We've talked this month about changes you can make to your home that are environmentally friendly, but have missed one aspect of a green home -- the outside. Here are a series of ways to carry your green living tips beyond those four walls:
Reel lawn mowers - Reel lawn mowers are an eco-friendly alternative to gas-powered rotary models and a boon to energy conservation. Being muscle-powered, there is no engine involved. Using them not only promotes energy conservation but also clean air. Another option? Buy a home with a smaller yard or convert grass into alternative surfaces.
Planting for energy conservation - Where you locate plantings of trees and shrubs can also play a role in energy conservation. Extensive lawns are useful for homeowners interested in badminton, ball playing and hosting social barbecues. But if you are more interested in turning your yard into a retreat meant for serenity, solitude and contemplation, the role of turf grass may be reduced drastically in favor of trees. A well-planned incorporation of trees and shrubs in your yard is an effective means of energy conservation. For example:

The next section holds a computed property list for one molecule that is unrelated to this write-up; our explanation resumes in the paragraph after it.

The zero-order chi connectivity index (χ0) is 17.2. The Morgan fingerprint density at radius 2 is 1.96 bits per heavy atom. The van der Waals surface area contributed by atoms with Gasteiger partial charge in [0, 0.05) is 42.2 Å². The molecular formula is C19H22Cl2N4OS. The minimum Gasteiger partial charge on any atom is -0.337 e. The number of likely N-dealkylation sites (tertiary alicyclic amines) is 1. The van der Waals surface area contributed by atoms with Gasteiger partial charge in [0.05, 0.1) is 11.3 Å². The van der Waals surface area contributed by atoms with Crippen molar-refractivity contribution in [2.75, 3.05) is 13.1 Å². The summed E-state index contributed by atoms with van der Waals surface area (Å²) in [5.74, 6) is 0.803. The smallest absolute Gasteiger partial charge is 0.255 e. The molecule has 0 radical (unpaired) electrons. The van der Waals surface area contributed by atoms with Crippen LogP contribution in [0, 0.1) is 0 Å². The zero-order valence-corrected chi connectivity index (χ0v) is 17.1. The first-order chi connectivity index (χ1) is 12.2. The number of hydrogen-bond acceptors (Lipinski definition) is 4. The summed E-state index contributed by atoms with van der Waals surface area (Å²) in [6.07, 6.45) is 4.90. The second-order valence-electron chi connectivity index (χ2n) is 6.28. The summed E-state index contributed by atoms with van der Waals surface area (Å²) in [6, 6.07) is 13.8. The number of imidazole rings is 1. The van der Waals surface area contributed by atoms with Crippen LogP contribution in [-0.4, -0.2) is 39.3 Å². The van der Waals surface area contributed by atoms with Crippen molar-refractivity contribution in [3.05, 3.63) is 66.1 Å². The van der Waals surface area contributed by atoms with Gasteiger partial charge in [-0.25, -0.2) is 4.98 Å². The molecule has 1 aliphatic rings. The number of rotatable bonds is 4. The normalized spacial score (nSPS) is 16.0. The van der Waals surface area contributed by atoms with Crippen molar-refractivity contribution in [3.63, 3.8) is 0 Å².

- Deciduous trees can be planted to the south and west of a home to serve as shade trees, reducing summer air conditioning costs. Because such trees will drop their leaves in winter, they won't deprive your home of sunlight when you need it.
- Evergreen trees planted to the north and west of a home can serve as windbreaks. By breaking the wind, such trees will reduce your heating costs in winter.
- Likewise, shrubs used as foundation plantings can reduce heating costs, creating an insulating dead air space around the home. Just be sure to plant the shrubs a few feet away from your foundation.
Water conservation - Lawns require more watering than planting beds. In watering planting beds comprised of individual plants, you can target the watering better (using drip irrigation, for instance), thereby promoting water conservation. Rain barrels can also be used to capture rain water for various outdoor water uses, such as plant watering and car washing. One local site for rain barrels is Buffalo Niagara RIVERKEEPER.